Boulez died on January 5, and NYT and the Guardian had informed obituaries the next day, but largely neglected Pli Selon Pli and thus failed to probe the underlying power of his work (though doing justice to his career as a conductor, itself beckoning new horizons). Still, what does all of this have to do with radicalism, much less revolution? Any shattering of mental imprisonment in established forms is worth considering. (The deaths of Paul Bley and Elizabeth Swados also were announced the same day, both of whom contributed to the same discombobulation of the reigning consciousness from their own respective art forms—a testimony to the ferment still operating in society.) The historical trick is to recognize, cultivate, and strengthen what is believed deviant; no, if the idea of an avant-garde at the barricades seems foolish, particularly from the vantage point of the unemployed and wider underclass in America and elsewhere, I take this as evidence of society’s hell-bent determination to suffocate all dissent, any grasp of alternative systems, the eradication of implosive poetry, as with Mallarme, evidences direct or indirect of independence, standing tall, affirming the right to achieve full human potentiality.

Here poetry matches poetry. (Boulez employs sporadic interventions of the text but presents its musical equivalent, an extraordinary challenge which suggests to me the liberation of the human mind.) Pli Selon Pli, or “fold according to fold,” describes Bruges, in the words of The Gramophone, as “emerging from dissolving mists,” the result a mind-stretching kaleidoscope of elements, that combination of being precise yet mystical, what I sense to be breathtakingly metaphysical and transcendent driving forward—something not easily contained by the captive mind of the status quo. Again The Gramophone: “Its constant shifting on several levels simultaneously is suggestive of a labyrinth wherein colours, motions, shapes are endlessly transformed.” Boulez himself refers to matching music and text: “They [musical quotations] are not literal, but abstracted from their context, displaced; they are like glimpses into the future. The enunciation of the initial poem is, on the contrary, extremely simple, clear, direct and syllabic.” This is not John Reed glimpsing the future, and declaring it is ours, but the future is nevertheless implicit in form, text, and structure—what in my cherished dream would be the anticipation of things to come, world democratization.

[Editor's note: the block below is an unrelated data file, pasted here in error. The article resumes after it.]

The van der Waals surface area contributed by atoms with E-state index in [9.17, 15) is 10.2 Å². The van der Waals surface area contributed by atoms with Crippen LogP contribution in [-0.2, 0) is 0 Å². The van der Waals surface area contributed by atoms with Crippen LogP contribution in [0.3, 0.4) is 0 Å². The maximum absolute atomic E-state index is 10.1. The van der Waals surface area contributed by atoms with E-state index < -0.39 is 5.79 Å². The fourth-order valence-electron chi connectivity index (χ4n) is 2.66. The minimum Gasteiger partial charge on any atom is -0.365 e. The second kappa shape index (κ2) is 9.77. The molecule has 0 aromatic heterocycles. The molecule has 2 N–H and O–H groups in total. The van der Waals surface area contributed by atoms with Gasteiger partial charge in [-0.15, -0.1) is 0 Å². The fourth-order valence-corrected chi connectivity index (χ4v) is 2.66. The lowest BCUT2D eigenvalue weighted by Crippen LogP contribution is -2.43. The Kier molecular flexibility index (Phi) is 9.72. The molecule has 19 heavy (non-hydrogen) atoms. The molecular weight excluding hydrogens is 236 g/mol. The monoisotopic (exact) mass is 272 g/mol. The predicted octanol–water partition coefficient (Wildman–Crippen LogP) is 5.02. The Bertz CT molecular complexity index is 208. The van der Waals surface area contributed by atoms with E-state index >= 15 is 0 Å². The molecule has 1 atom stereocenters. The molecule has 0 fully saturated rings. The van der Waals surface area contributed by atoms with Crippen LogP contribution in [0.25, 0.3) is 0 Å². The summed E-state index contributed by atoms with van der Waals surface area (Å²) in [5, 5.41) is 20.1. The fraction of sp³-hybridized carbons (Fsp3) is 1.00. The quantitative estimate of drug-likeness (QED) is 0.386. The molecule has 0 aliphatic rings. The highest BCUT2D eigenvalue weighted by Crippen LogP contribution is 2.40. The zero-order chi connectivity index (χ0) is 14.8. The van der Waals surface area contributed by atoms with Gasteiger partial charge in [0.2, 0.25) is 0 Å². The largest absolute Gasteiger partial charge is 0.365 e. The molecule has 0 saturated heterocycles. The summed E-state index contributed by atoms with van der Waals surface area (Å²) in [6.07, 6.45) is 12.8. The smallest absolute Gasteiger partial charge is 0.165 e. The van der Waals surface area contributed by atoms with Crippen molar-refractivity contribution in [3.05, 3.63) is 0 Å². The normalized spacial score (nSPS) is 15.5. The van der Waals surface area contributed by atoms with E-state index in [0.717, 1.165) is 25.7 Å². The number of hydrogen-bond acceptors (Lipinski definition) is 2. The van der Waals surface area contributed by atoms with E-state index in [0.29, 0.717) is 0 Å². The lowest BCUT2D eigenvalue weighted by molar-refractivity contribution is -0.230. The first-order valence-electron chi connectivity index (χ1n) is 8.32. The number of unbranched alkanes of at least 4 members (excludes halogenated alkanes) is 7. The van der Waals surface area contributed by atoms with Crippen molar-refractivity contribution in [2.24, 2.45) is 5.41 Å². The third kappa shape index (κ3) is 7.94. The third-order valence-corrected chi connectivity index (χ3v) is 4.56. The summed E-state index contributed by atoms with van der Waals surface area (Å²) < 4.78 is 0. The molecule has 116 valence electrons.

Like the composer, the poet from which he draws inspiration, the orchestra (I was privileged to hear it performed in London by the B.B.C. Symphony Orchestra, Boulez conducting), and for our purposes the listener, one feels the intensity of the whole, as if were it only possible that music could be harnessed to explosive forces of change societal transformation would be close by, in reach. Pierre, R.I.P. It is unfair to burden you with our problems, militarism dwarfing creativity, capitalism distorting human personality, a culture of bread and circuses pulverizing subtleties of thought and observation. You kept the faith, preserving a white-hot intelligence in the face of every effort, as a product of advanced capitalism, to keep our collective heads above water and not be reduced to authoritarian submission.

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Norman Pollack Ph.D. Harvard, Guggenheim Fellow, early writings on American Populism as a radical movement, prof., activist.. His interests are social theory and the structural analysis of capitalism and fascism. He can be reached at pollackn@msu.edu.